In his first term, the mayor gave a high profile to encouraging the financial sector to improve its recruitment from local areas with high BME populations and Mr Coleman says he now wants to give the same kind of attention to healthcare: 'The health sector should be doing more and we want to work with them and put some money in, ' he says.

'It is absurd that so much effort and energy is expended on sending people to the four corners of the globe to find staff for UK hospitals.

'At least a commensurate amount should be done to recruit locally.'

Regional power shift: will London lose out in battle to wrest control from Whitehall?

The next few years are likely to see a shift in power away from Whitehall and down to regional level.

A draft bill has already been promised, which will give new regional assemblies strategic powers over housing, planning, transport, fire and rescue.But many in local government believe the new bodies will not stay away from areas like health, education and social care.

However, the bill specifically excludes the GLA: the irony is that the push towards regional assemblies masterminded by deputy prime minister John Prescott could leave the capital with the weakest mayor of the lot.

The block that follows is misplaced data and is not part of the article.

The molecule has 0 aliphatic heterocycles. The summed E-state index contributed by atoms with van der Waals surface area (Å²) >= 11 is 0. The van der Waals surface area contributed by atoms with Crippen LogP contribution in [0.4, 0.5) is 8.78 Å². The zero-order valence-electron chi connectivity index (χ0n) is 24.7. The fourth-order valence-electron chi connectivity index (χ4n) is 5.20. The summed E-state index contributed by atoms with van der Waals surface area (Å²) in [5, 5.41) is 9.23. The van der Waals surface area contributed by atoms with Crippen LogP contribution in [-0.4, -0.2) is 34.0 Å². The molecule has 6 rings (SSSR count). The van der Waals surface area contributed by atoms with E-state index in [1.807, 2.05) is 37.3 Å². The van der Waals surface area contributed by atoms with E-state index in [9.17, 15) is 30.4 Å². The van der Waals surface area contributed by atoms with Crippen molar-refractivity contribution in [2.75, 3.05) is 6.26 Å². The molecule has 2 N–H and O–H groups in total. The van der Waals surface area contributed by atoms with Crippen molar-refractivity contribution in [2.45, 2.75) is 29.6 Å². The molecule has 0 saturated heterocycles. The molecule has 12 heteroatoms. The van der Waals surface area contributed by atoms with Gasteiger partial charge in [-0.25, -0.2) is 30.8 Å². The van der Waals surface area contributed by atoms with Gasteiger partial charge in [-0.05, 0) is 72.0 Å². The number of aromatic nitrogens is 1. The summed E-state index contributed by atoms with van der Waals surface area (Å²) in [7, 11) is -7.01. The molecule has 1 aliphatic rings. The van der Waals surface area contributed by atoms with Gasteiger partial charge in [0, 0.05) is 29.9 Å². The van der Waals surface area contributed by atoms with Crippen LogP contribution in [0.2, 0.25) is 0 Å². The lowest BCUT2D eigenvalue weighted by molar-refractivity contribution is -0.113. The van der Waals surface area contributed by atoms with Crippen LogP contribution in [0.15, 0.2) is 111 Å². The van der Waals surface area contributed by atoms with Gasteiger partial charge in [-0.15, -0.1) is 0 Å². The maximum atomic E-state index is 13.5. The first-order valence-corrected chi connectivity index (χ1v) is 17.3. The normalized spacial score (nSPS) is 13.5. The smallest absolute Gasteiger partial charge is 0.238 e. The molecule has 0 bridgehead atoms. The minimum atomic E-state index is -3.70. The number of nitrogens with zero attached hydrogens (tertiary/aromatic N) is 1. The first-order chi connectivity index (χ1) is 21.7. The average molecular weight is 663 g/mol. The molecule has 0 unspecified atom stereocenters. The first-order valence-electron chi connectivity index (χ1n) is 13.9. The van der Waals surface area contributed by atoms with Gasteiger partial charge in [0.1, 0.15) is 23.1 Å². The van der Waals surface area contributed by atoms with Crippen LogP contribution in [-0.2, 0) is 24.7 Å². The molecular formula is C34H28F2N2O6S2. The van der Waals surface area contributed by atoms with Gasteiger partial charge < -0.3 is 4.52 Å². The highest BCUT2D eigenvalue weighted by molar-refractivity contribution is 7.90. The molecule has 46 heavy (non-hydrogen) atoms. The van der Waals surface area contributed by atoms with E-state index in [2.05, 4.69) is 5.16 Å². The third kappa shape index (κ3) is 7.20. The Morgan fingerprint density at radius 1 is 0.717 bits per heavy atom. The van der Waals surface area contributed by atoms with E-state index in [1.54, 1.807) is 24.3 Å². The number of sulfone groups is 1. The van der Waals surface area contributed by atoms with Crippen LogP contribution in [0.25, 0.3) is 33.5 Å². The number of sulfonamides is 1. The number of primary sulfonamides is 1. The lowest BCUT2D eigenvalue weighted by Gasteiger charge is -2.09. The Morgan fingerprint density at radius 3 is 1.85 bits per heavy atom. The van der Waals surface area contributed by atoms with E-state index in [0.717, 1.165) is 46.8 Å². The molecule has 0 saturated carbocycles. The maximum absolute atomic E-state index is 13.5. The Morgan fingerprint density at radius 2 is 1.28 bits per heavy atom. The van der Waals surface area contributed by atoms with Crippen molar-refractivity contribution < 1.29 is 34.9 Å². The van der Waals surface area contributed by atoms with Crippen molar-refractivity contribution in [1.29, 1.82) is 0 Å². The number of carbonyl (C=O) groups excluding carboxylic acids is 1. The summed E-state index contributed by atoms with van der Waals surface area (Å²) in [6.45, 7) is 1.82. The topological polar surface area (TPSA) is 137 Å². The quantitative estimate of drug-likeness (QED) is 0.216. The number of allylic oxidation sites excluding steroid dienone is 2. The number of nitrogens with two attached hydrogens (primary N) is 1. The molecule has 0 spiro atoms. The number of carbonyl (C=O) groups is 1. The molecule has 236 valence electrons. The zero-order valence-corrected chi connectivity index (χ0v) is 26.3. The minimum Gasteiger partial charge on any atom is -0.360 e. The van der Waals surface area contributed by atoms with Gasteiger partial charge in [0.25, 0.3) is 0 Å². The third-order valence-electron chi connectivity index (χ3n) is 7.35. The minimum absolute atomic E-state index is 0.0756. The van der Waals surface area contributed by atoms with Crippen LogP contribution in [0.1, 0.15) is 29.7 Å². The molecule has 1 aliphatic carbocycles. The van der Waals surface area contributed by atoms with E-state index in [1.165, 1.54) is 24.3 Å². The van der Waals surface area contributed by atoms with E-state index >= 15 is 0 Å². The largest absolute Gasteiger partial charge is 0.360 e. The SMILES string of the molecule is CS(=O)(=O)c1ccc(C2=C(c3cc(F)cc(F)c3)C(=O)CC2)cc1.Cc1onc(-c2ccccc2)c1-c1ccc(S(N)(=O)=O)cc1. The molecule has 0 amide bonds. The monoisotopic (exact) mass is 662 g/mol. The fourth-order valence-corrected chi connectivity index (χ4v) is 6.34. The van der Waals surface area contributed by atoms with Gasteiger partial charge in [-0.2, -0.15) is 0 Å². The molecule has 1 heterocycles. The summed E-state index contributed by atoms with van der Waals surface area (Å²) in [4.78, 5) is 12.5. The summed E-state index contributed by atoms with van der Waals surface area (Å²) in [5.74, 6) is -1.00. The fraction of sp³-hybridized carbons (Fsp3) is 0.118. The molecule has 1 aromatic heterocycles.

Mr Coleman is concerned that London should not get left behind in the move to regional government.

He contributed an essay to a New Local Government Network report earlier this year. In it, he protested against the government line that London would not get the same unified control over areas like housing and community regeneration as the other assemblies.

His concern is that splitting the responsibility to develop social policy strategy for the capital between the GLA and the government's London office is confusing and inefficient: 'In many cases it is about giving lead responsibility, and crucially, responsibility for distributing funds, to the mayor and the GLA rather than a government office.

'There is an ongoing tension in the extent to which powers over staffing and funding can be retained by government offices when you have an elected regional government setting broad strategy across areas like transport, planning and economic development.'

He believes the government office should give up its responsibility and funding in areas like public health and neighbourhood renewal: 'When you have the London Development Agency [which falls within the mayor's remit] with money for economic regeneration and a separate [government-controlled] body for neighbourhood renewal funding, inevitably they do not join up properly.

'Certainly on health, there are already good contacts between the LDA and local health organisations and the LDA is increasing its focus on the subject.'

He points to work on developing a drugs and alcohol strategy: 'That has been a good piece of work... [but It doesn't have] the commissioning and funding powers to support it.'